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Seven stars over 50 earned Golden Globes Sunday, beating more youthful competitors in seven out of 17 categories. But no one shined brighter than Oprah Winfrey, 63, who won the Cecil B. DeMille Award for her outstanding contributions to the world of entertainment, and gave such a soaring speech that it inspired the Los Angeles Times to headline a story: "Is She Running for President? She Should!"
In a year when the Globes startlingly transcended their traditional reputation as an occasion for stars to party, almost every winner, clad in black in solidarity with the new antisexual-misconduct initiative Time’s Up, gave a substantive, inspiring speech about the issue that dominates Hollywood, politics, government, business and other parts of the American work environment. Even Frances McDormand, the winner for best actress in a motion picture drama for Three Billboards Outside Ebbing, Missouri, said she is usually private about her politics, but: “It was really great to be in this room tonight, and to be part of a tectonic shift in our industry’s power structure.”
Winfrey, however, topped them all with a poignant oratory that evoked three rounds of applause and a standing ovation. The first black woman to win the DeMille award, she brilliantly dramatized the growing power of women and minorities by noting the recent death of Recy Taylor, raped in Alabama in 1944 by six men who were never charged because Rosa Parks, who investigated her case, couldn’t get them prosecuted. “She lived as we all have lived, too many years in a culture broken by brutally powerful men,” Winfrey said. “But their time is up. Their time is up. So I want all the girls watching here now to know that a new day is on the horizon!”
Also inspiring were the seven wins by veteran actors with years of experience in Hollywood. And yes, there were a few snubs, as well.
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Best Supporting Actress, Motion Picture
Allison Janney, 58, has won seven Emmys (mostly for The West Wing), but it took her six nominations to finally land a Globe, as the hilariously scary mother in I, Tonya. Unfortunately, that meant Laurie Metcalf, 62, the mom in Lady Bird, a less flashy but deeper character, did not win — though she's still a favorite for an Oscar nomination.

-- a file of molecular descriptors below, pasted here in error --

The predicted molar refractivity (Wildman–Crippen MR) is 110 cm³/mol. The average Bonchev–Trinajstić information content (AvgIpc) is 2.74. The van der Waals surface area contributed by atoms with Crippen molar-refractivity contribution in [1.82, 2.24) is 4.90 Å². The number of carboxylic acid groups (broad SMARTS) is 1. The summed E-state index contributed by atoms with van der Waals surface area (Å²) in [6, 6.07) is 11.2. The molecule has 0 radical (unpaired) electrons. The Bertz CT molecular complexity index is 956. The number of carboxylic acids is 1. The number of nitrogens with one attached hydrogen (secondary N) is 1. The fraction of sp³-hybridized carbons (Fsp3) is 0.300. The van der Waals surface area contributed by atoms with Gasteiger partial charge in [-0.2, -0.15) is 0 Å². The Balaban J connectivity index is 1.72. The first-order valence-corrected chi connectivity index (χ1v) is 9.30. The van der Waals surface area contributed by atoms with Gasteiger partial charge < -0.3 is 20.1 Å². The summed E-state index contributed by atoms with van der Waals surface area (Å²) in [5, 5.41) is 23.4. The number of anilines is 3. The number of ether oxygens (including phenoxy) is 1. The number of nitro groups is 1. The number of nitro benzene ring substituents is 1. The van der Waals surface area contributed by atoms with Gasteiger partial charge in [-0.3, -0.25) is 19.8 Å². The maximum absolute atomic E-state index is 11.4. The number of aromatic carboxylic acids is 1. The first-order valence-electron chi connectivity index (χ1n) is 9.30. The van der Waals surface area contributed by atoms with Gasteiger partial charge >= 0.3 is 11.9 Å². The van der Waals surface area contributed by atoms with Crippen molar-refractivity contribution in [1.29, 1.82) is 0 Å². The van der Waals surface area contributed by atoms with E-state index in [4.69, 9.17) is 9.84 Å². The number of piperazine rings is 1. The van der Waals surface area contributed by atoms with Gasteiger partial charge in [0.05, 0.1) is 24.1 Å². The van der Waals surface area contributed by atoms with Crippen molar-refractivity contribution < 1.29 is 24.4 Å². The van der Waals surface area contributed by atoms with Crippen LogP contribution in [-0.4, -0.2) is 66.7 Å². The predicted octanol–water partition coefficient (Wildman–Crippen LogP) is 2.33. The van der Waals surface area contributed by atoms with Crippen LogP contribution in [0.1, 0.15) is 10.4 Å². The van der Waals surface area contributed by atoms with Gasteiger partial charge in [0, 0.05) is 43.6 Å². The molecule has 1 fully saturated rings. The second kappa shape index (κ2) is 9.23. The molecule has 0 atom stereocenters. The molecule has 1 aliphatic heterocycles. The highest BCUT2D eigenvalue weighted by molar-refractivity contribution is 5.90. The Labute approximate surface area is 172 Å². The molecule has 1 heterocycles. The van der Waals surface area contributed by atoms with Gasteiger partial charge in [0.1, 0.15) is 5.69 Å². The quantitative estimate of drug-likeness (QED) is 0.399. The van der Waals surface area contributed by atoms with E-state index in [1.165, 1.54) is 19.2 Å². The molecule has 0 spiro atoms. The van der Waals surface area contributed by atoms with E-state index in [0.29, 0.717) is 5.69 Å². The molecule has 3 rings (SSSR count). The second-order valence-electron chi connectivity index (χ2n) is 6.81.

Best Actress, Motion Picture, Drama
Frances McDormand, 60, may be the most reluctant awards campaigner since George C. Scott, who called the Oscars “a goddamn meat parade.” But the Globes showered Three Billboards Outside Ebbing, Missouri with four big wins, meaning McDormand may now face higher odds of collecting an Oscar, as well.
Best Actress, Limited Series or Television Movie
Nicole Kidman, 50, won for the much-acclaimed HBO series Big Little Lies, as expected. Less expected was that it would win four awards, while Feud: Bette and Joan would lose all its nominations, including those for its stars Jessica Lange and Susan Sarandon.
Best Supporting Actress, Television Series
Laura Dern, 50, also triumphed in Big Little Lies, ensuring that the HBO after-Globes party, ordinarily the most glamorous and popular of all, would be especially so this year. But her castmate Alexander Skarsgard’s win over Feud’s Alfred Molina, 64, and Fargo’s David Thewlis, 54, is a painful snub to those other series.
Best Actor, Motion Picture, Drama
Gary Oldman, 59, won his first Globe ever, proving that snubbed Tom Hanks is not invincible, nor Daniel Day-Lewis, not even in the last role of his career. The snubs cast shade on the awards hopes of The Post (Hanks) and Phantom Thread (Day-Lewis).
Best Original Score
Composer Alexandre Desplat, 56, got his second Globe in nine nominations, thanks to The Shape of Water, which is shaping up to be a bigger awards magnet than some had thought an interspecies romance would be. It’s encouraging that four of the five contenders are over 50, and Phantom Thread’s Jonny Greenwood is 46.
Guillermo del Toro, 53, never made an English-language critical smash before The Shape of Water, but now his future is in great shape. And when producers tried to play him off during his speech, he used his new clout to demand more time: “Lower the music. It's taken 25 years [to get here]. Give me a minute. Give me a minute!” His success is encouraging proof that grownup talents, if they persist, can achieve their golden moment.
Other snubs of the night included: Willem Dafoe, star of The Florida Project, who’s been so good for so long that it might have seemed less dramatic to give the Globe to him rather than to Sam Rockwell, who took his first leap into the spotlight as best supporting actor in a motion picture drama for Three Billboards; Robert De Niro as Bernie Madoff in The Wizard of Lies, Geoffrey Rush as Einstein in Genius and Kyle MacLachlan in Twin Peaks — all of whom lost to Ewan McGregor in Fargo for best actor in a limited series or television movie; and the all-star team of Tom Hanks, Meryl Streep and Steven Spielberg, none of whom won for starring in and directing The Post.
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